It’s past time for us to begin a new national debate about what we want our surveillance laws to permit, particularly in light of how rapidly technology and society are changing.
It’s also time we revisit the issue of intelligence privatization. Since September 11 the intelligence community has outsourced a great deal of work that many Americans assume the government does itself. It’s mindboggling that we have over a million contractors with security clearances, and nearly half a million with Top Secret clearances. These contractors are often paid significantly more than the public employees they supplement, screened with significantly less rigor, and have access to the government’s most sensitive information. Snowden is a spectacular failure in a system engineered to malfunction. Congress should work to ensure that critical intelligence activities are performed by appropriate personnel.
These last weeks and months have also made clear that we need better oversight of our surveillance agencies, and that we need increased transparency at the Foreign Intelligence Surveillance Court in particular. The American people have the right to know and understand the laws they live under. We all have the right to be treated as citizens by our government, and to be respected as customers by the companies we buy products and services from. Surely, we can meet our national security needs without sacrificing the respect for personal privacy that has long been a hallmark of American life.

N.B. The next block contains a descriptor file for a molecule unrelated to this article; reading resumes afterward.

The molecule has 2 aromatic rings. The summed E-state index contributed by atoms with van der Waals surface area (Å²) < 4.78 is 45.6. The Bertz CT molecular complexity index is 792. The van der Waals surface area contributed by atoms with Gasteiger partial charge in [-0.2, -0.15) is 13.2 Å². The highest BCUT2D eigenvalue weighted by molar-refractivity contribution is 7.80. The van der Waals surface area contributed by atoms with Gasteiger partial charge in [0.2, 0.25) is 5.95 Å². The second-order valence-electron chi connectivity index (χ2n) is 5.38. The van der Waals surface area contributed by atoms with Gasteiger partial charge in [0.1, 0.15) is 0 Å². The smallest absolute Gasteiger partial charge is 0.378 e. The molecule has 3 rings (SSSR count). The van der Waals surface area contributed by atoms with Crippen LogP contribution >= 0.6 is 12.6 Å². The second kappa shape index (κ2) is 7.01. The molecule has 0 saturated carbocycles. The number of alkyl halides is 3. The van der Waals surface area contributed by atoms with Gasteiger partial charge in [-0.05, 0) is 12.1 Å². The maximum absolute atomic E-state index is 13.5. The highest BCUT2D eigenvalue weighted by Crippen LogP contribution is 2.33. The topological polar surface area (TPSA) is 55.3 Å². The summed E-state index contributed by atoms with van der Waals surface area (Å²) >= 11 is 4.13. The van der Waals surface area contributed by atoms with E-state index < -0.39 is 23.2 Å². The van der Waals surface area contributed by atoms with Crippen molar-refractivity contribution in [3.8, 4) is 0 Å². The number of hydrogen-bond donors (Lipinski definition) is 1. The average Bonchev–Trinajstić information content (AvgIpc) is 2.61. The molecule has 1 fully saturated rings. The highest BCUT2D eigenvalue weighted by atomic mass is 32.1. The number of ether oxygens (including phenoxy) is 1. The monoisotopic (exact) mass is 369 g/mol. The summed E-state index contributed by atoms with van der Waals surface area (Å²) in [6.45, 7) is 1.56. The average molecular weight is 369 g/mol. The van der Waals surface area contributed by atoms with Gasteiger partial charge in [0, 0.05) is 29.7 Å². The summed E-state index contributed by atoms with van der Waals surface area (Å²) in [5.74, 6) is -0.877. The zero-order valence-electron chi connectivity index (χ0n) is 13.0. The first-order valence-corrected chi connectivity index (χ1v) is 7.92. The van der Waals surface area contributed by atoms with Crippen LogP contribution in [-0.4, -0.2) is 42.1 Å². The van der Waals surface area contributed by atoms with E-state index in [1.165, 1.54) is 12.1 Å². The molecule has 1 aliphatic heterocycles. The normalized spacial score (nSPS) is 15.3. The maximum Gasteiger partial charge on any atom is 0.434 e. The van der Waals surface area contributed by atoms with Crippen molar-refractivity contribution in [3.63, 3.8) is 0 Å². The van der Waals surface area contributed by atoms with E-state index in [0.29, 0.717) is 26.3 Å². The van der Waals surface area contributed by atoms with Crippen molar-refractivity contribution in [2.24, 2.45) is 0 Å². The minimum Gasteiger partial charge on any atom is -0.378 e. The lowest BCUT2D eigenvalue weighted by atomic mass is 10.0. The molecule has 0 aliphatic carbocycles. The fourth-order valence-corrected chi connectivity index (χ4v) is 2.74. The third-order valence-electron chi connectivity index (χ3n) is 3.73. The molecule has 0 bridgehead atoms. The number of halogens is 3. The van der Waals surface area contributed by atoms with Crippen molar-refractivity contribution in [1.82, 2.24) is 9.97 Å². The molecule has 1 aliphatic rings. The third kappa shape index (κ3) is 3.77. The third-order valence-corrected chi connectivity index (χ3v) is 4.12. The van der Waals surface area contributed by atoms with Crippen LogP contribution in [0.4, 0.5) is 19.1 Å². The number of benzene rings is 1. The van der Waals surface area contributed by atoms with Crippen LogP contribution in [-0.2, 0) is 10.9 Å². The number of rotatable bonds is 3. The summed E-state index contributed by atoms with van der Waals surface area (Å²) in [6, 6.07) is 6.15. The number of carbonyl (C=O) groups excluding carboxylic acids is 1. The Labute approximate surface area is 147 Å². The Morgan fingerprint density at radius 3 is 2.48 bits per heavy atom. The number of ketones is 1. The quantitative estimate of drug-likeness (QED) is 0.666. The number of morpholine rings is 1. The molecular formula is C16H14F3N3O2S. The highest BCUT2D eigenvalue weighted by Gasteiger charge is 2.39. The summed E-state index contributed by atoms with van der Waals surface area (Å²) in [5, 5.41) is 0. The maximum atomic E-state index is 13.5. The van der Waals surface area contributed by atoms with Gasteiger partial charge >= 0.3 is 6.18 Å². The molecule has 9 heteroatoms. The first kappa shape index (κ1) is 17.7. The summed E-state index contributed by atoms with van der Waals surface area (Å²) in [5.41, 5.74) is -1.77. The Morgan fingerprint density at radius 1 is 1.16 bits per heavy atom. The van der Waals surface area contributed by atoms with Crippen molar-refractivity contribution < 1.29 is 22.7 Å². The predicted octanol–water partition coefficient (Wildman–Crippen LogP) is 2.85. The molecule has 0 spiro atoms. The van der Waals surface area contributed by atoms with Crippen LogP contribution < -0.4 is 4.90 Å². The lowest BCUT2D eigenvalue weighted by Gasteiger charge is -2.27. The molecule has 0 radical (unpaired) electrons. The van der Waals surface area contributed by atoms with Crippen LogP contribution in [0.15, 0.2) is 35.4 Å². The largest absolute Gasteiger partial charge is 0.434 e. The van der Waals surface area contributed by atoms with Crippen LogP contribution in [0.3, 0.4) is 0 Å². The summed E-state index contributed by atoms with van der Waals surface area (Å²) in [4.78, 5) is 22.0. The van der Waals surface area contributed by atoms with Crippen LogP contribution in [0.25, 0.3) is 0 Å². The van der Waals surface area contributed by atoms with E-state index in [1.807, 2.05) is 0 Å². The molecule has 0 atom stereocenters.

Finally, because these issues are so technologically complex and go to the heart of the constitutional protections we most cherish, we are recommending today that President Obama establish a national commission to examine these challenges in full. Presidential commissions have a long history of thoroughly and impartially investigating many major national security issues, from Pearl Harbor to 9/11. The commission should be tasked with offering recommendations for a flexible legal framework that can easily accommodate technological advances while maintaining respect for civil liberties.
But the commission should not only examine NSA surveillance activities and the laws governing them, but also private-sector activities and telecommunications technology more generally. The NSA programs that came to light in June rest in part on a foundation of personal data collected by private corporations, and governed by those lengthy terms-and-conditions agreements that you click “OK” to without a second thought. Smartphones with built-in GPS technology track their users’ locations, social networks use personal information to sell ads, and phone companies collect metadata on every call made in the United States. What was once thought of as “transactional data” and not “content” can today be used to develop a penetrating profile of any American.
This won’t be an easy debate to have. But the difficulty of the conversation is, I think, just one more reason why we need to begin today. And it’s one more reason why I’m glad to have Sen. Wyden’s leadership on this very important set of questions.
After Sen. Wyden offers his remarks, Rudy deLeon, Senior Vice President of the National Security program here at the Center for American Progress Action Fund, will moderate a question-and-answer session.
Sen. Wyden, the stage is yours.
John Podesta is Chair of the Center for American Progress Action Fund.